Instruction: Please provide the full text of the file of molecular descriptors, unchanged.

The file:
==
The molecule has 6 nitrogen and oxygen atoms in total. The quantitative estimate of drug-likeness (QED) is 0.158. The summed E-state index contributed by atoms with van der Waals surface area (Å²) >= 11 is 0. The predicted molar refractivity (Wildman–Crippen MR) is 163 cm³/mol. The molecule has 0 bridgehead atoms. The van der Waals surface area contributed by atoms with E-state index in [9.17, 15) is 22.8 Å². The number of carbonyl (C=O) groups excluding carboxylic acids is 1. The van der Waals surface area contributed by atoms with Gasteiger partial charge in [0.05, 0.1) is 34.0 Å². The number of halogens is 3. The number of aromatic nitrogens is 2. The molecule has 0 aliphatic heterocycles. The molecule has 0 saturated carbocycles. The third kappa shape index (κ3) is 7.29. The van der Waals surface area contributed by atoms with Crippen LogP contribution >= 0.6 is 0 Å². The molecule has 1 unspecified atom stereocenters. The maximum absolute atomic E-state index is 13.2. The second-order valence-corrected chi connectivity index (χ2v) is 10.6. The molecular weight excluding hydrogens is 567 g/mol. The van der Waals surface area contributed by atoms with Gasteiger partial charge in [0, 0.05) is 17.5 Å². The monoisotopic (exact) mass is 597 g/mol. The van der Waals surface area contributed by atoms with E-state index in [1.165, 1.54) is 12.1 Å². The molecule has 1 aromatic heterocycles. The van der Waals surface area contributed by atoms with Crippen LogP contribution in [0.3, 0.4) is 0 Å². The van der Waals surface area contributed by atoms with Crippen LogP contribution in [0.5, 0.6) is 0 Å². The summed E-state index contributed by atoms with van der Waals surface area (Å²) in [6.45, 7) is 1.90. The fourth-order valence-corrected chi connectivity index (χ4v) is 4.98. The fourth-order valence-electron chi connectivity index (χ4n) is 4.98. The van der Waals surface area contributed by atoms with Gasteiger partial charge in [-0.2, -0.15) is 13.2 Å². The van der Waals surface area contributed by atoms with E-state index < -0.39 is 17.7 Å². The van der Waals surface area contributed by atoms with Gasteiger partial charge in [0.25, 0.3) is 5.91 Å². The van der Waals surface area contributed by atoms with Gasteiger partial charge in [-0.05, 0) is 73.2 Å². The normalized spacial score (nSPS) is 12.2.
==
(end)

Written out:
The molecule has 6 nitrogen and oxygen atoms in total. The quantitative estimate of drug-likeness (QED) is 0.158. The summed E-state index contributed by atoms with van der Waals surface area (Å²) >= 11 is 0. The predicted molar refractivity (Wildman–Crippen MR) is 163 cm³/mol. The molecule has 0 bridgehead atoms. The van der Waals surface area contributed by atoms with E-state index in [9.17, 15) is 22.8 Å². The number of carbonyl (C=O) groups excluding carboxylic acids is 1. The van der Waals surface area contributed by atoms with Gasteiger partial charge in [0.05, 0.1) is 34.0 Å². The number of halogens is 3. The number of aromatic nitrogens is 2. The molecule has 0 aliphatic heterocycles. The molecule has 0 saturated carbocycles. The third kappa shape index (κ3) is 7.29. The van der Waals surface area contributed by atoms with Crippen LogP contribution >= 0.6 is 0 Å². The molecule has 1 unspecified atom stereocenters. The maximum absolute atomic E-state index is 13.2. The second-order valence-corrected chi connectivity index (χ2v) is 10.6. The molecular weight excluding hydrogens is 567 g/mol. The van der Waals surface area contributed by atoms with Gasteiger partial charge in [0, 0.05) is 17.5 Å². The monoisotopic (exact) mass is 597 g/mol. The van der Waals surface area contributed by atoms with E-state index in [1.165, 1.54) is 12.1 Å². The molecule has 1 aromatic heterocycles. The van der Waals surface area contributed by atoms with Crippen LogP contribution in [0.3, 0.4) is 0 Å². The van der Waals surface area contributed by atoms with Crippen LogP contribution in [0.5, 0.6) is 0 Å². The summed E-state index contributed by atoms with van der Waals surface area (Å²) in [6.45, 7) is 1.90. The fourth-order valence-corrected chi connectivity index (χ4v) is 4.98. The fourth-order valence-electron chi connectivity index (χ4n) is 4.98. The van der Waals surface area contributed by atoms with Gasteiger partial charge in [-0.2, -0.15) is 13.2 Å². The van der Waals surface area contributed by atoms with E-state index < -0.39 is 17.7 Å². The van der Waals surface area contributed by atoms with Gasteiger partial charge in [0.25, 0.3) is 5.91 Å². The van der Waals surface area contributed by atoms with Gasteiger partial charge in [-0.05, 0) is 73.2 Å². The normalized spacial score (nSPS) is 12.2.